Navigating the Website
Searching the Archives
Using the Search Prompt
- Using the Google Prompt
- Advanced Features on Main Search Screen
- Typing into the search box
- 'Electric Eye' Geo-Location
The system will search the archives using the following:
- Band/Artist Name
- Founding Date
- Ending Date
- Any Reformation Date
- RRCA Reference ID
- Diskery Reference Number
- Nationality of Origin (Locale)
- City of Origin (Locale)
- Words/phrases used in the article itself (*)
- Key Search Words (**)
* Special search setting needed (see below).
** Key Search Words will only work if a database operator has entered them.
When you type into the input box and your search matches any of the above criteria then a hit will be recorded. If there is only one hit/entry that matches your request exactly then Diskery will send you directly to the artist page. If there is more than one hit then you will be presented with a menu table where you click on the name of the artist you want. The list is presented to you in alphabetical order, numbers and symbols first. Unlike most other systems, Diskery's design means it wants a direct hit each time, but this is not always possible.
When entering names: You need not enter the entire name, Diskery will search based on whatever you can remember. The search is also not case sensitive, so: "MEGADETH", "Megadeth" and "megadeth" are the same. (Remember you need not use quote marks in the search prompt!).
It is possible to enter scrambled letters, transposed letters or add an extra/leave some out into the search box. As long as you have most of the correct letters present. Diskery can usually find what you are looking for but if it gets zero results, it tries to re-arrange your letters to see if it can find a hit, if still nothing then it issues a not found message; it does this via the AISE (see separate article on this here in Help). For example: IKSS = KISS but ISK = SISKO ('ISK' being an unscrambled part of the name gets priority). Only names are searched for when unscrambling is attempted.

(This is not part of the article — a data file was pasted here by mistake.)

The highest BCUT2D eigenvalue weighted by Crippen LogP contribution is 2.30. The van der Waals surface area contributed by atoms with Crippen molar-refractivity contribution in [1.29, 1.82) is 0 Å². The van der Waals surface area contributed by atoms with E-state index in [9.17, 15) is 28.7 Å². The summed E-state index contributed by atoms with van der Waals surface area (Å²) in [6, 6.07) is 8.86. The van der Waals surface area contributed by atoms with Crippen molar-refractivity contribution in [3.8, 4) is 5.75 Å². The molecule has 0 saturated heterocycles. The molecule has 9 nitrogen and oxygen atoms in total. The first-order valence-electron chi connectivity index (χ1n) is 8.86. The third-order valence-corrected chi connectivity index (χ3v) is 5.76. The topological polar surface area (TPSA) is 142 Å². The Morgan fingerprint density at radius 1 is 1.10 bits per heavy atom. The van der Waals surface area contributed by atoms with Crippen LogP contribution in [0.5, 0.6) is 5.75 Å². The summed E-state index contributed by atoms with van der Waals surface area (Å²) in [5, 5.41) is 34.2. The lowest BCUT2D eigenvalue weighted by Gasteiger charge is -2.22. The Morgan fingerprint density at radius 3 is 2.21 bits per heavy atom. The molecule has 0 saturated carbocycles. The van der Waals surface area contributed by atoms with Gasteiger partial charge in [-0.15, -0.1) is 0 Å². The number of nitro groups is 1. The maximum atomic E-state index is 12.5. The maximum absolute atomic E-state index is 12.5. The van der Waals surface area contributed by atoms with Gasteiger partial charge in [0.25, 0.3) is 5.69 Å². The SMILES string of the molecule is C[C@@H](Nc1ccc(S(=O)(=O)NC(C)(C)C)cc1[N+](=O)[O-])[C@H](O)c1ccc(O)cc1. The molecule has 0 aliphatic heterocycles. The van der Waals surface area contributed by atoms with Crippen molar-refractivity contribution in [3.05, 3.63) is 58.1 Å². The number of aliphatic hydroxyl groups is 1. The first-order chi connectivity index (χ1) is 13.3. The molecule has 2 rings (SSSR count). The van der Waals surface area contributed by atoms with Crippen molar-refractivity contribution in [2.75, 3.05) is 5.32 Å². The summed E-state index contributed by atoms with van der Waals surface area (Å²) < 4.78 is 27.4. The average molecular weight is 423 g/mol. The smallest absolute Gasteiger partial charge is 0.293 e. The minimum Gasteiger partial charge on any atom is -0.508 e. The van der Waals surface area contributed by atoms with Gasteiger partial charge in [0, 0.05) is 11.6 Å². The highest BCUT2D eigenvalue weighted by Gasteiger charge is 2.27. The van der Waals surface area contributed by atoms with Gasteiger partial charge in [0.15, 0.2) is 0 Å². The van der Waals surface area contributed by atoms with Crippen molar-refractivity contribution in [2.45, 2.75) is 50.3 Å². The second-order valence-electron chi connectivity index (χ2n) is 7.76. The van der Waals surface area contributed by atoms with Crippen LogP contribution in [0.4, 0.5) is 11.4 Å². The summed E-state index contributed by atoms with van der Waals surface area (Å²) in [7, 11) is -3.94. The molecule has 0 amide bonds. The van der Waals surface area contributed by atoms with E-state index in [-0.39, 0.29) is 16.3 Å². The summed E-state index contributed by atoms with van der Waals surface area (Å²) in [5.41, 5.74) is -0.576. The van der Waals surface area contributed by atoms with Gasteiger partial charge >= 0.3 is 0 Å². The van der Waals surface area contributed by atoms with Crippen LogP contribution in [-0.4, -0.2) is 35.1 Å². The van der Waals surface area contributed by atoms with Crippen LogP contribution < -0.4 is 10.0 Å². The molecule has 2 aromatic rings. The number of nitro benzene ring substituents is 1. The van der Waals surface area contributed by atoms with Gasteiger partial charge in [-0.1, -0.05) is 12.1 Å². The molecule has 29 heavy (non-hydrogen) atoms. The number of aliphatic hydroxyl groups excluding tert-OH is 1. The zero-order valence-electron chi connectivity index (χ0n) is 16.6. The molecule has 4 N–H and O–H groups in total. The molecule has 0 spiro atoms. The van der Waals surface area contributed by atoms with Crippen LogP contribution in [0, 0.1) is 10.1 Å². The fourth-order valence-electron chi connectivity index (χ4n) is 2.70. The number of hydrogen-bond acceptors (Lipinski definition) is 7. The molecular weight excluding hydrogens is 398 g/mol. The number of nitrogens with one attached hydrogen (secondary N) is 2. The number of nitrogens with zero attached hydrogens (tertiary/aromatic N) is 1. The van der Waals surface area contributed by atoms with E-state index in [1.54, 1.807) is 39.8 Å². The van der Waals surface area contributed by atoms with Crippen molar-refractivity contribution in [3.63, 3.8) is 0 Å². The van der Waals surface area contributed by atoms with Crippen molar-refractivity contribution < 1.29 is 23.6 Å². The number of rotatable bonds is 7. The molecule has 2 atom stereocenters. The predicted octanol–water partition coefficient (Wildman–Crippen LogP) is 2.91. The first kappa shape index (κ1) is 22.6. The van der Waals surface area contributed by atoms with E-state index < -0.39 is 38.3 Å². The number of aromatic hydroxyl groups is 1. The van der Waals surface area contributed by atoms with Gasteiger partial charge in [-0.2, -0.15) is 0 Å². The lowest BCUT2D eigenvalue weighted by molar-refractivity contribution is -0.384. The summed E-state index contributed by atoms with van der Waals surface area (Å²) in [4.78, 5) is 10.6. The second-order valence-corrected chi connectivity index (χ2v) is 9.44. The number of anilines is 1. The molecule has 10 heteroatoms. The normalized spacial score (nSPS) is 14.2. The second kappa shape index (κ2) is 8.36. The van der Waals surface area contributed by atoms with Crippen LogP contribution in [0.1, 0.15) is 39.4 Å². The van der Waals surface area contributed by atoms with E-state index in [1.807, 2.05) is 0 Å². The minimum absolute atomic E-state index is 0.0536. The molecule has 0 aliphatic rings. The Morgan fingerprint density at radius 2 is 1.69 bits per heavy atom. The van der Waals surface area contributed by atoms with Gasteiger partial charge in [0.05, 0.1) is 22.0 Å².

Because this list can become quite large, you can reduce the search results by providing an exact artist/band name or by using the RRCA ID or more modern Diskery Reference number. Since there can only be one RRCA or Diskery number associated with any artist, the system has no choice but to find the exact match when you use the numbers! To use this feature and ensure that it does not mix up the name of an artist with numbers in their name, see below.
Please note that the 'RRCA ID' is no longer used and left in the system for backward compatibility, artists entered after May 2014 will not have an RRCA number and will yield none found if used!
The "Search Pattern" drop-down menu:
This feature allows you to refine your search by placing pre-programmed additions or restrictions on the Diskery Search Engine:
|Option||Search Pattern||Result||Allows Wildcards|
|Basic Search||Location, Dates, Diskery Reference, RRCA Reference, Key Search Words, Genre||Listing or exact match||YES|
|Standard Search||Location, Dates, Diskery Reference, RRCA Reference, Key Search Words, Genre AND Name||This is the default setting. It may give a listing or exact match. Best for full use of "Wildcard" characters||YES|
|Advanced Search||Location, Dates, Diskery Reference, RRCA Reference, Key Search Words, Genre, Artist Name, Contents within the artist Article & Summary||Always gives list||YES|
|Exact Name Search||Artist name only||Always exact match||NO|
|Search by Reference||Diskery Reference Number only||Always exact match||NO|
|Album Date/Title Search||Album publication date or name||Listing or exact match||YES|
|Search in Description||Artist Article & Summary||Listing or exact match||YES|
|Search by Genre||Genre type||Always List||YES|
|Search by City & Country||City, State, Country||Listing or exact match||NO|
|Show All||Displays a listing of all artists in the database||Always gives list. Ignores anything entered in the search box||NO|
When the system responds it may give the response listed in this table or render an error message if there is no way it can make a match on your input.